Page:Richard II (1921) Yale.djvu/119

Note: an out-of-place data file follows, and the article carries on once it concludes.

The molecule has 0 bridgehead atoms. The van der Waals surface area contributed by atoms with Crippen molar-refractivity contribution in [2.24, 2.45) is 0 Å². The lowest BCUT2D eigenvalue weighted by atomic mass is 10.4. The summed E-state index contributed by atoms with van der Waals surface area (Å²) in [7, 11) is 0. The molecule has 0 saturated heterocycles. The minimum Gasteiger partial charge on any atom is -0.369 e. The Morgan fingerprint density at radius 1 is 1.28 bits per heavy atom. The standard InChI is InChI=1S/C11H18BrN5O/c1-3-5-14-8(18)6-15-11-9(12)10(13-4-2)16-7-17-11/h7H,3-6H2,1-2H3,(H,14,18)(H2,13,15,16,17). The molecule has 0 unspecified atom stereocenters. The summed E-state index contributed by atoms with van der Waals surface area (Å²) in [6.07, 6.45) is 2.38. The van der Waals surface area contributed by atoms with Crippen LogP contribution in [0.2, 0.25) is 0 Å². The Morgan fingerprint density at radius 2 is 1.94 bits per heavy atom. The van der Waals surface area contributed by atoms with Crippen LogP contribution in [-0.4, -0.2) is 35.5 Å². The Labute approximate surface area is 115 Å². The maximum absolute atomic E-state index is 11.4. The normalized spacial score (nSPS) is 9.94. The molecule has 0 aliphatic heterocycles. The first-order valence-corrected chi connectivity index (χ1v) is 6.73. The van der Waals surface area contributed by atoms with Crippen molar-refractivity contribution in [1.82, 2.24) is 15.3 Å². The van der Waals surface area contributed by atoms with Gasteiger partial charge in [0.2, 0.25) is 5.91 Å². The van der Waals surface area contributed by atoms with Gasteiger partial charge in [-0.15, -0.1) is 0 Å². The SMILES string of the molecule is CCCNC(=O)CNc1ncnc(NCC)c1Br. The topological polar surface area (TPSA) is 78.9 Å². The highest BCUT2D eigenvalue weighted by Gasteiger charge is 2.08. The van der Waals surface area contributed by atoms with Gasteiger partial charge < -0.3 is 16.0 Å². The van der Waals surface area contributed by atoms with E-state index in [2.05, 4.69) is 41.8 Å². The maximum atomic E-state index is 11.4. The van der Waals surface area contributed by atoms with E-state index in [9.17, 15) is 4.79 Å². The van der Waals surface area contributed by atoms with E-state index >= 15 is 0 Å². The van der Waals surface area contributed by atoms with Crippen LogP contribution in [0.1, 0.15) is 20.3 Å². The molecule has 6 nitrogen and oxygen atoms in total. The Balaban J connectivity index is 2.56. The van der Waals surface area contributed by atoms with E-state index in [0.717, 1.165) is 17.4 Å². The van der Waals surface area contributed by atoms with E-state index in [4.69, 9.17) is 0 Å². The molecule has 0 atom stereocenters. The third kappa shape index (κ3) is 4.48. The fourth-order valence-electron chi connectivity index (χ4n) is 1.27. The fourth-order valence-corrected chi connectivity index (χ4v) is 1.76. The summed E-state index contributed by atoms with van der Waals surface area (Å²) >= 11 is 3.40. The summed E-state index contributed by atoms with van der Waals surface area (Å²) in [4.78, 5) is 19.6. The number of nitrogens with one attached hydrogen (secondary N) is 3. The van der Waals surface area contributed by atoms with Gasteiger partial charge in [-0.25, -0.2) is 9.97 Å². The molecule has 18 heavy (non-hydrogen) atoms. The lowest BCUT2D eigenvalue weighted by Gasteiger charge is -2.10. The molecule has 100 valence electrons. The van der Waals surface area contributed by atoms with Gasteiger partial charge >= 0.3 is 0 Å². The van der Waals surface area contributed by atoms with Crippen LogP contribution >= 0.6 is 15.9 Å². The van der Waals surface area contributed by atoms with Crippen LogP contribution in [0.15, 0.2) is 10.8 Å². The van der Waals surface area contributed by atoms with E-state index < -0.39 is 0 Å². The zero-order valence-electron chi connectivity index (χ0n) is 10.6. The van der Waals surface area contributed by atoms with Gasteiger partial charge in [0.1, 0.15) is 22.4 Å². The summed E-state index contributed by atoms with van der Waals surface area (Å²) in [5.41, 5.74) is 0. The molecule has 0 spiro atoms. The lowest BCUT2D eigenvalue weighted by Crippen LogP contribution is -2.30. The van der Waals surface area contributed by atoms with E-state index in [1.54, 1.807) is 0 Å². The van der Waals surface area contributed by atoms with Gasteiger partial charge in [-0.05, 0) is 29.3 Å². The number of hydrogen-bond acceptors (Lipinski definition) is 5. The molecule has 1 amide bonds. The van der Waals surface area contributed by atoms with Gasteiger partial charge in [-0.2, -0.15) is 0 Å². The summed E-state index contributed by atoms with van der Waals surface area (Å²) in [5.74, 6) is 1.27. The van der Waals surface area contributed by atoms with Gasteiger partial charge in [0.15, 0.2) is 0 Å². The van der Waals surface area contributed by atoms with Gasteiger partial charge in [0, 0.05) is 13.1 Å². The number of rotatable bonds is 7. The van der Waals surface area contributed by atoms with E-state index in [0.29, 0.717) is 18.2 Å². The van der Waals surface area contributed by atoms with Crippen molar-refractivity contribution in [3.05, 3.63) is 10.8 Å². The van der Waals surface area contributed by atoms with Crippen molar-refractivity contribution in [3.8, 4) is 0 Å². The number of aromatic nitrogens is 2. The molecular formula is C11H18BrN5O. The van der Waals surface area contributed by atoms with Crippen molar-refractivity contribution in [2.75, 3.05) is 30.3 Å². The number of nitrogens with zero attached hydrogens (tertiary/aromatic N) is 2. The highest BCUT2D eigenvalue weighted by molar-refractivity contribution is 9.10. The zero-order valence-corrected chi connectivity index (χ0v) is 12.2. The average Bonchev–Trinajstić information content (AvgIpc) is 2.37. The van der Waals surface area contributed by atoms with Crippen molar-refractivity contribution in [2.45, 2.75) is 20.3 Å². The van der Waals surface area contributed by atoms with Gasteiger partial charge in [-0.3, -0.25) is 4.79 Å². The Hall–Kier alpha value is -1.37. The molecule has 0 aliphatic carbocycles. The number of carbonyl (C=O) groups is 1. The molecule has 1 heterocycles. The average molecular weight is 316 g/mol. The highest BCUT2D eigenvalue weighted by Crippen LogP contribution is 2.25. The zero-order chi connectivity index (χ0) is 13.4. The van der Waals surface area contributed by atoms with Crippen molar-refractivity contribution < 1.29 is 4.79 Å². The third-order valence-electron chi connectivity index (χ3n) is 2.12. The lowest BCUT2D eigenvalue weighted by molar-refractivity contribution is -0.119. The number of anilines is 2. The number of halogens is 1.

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I. i. For an understanding of the action of this play, it is necessary to go back to the events of the years 1387 and 1388. Richard, then aged twenty, had surrounded himself with favorites, mostly newly created peers. Five members of the older nobility: Thomas of Woodstock, Duke of Gloucester, the king's uncle; Richard, Earl of Arundel; Thomas Beauchamp, Earl of Warwick; Thomas Mowbray, Earl of Nottingham; Henry of Bolingbroke, Earl of Derby, son of John of Gaunt, who was another uncle of the king's;—these five so-called 'lords appellant' in full Parliament accused of treason five of Richard's favorites. The Parliament, known as the 'Merciless,' found the latter guilty, and three were put to death, the other two saving their lives by flight. The king himself was forced to permit a council composed of Gloucester and his adherents to govern in his stead. By 1389, however, Richard was strong enough to dismiss the council and rule in his own name with the approval of Parliament. Biding his time and never forgiving the affront he had received from the 'lords appellant,' in 1397 Richard, hearing that the three older of them were plotting against him, suddenly arrested Gloucester, Arundel, and Warwick, on charges based on their acts in 1388. Warwick begged off and was banished; Arundel was beheaded, and his brother Thomas, Archbishop of Canterbury, was banished (see II. i. 282); Gloucester was sent a prisoner to Calais in charge of Thomas Mowbray, and there died, secretly murdered (as all believed) by order of the king. Mowbray and Boling-